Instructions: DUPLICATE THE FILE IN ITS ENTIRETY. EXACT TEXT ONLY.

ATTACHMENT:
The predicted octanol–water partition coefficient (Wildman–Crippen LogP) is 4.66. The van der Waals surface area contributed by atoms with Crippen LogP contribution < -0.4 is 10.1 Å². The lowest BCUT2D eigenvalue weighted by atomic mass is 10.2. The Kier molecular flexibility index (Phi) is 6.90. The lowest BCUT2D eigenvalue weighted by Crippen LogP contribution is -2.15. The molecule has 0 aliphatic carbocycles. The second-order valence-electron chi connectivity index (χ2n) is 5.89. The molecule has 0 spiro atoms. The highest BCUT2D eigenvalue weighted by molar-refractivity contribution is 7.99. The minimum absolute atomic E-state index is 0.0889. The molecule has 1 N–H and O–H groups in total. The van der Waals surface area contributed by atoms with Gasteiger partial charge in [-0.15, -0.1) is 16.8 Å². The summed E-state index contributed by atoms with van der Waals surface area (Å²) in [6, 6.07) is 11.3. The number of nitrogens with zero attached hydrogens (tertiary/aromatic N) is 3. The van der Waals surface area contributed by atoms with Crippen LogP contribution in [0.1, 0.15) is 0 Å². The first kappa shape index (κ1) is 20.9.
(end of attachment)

The predicted octanol–water partition coefficient (Wildman–Crippen LogP) is 4.66. The van der Waals surface area contributed by atoms with Crippen LogP contribution < -0.4 is 10.1 Å². The lowest BCUT2D eigenvalue weighted by atomic mass is 10.2. The Kier molecular flexibility index (Phi) is 6.90. The lowest BCUT2D eigenvalue weighted by Crippen LogP contribution is -2.15. The molecule has 0 aliphatic carbocycles. The second-order valence-electron chi connectivity index (χ2n) is 5.89. The molecule has 0 spiro atoms. The highest BCUT2D eigenvalue weighted by molar-refractivity contribution is 7.99. The minimum absolute atomic E-state index is 0.0889. The molecule has 1 N–H and O–H groups in total. The van der Waals surface area contributed by atoms with Gasteiger partial charge in [-0.15, -0.1) is 16.8 Å². The summed E-state index contributed by atoms with van der Waals surface area (Å²) in [6, 6.07) is 11.3. The number of nitrogens with zero attached hydrogens (tertiary/aromatic N) is 3. The van der Waals surface area contributed by atoms with Crippen LogP contribution in [0.1, 0.15) is 0 Å². The first kappa shape index (κ1) is 20.9.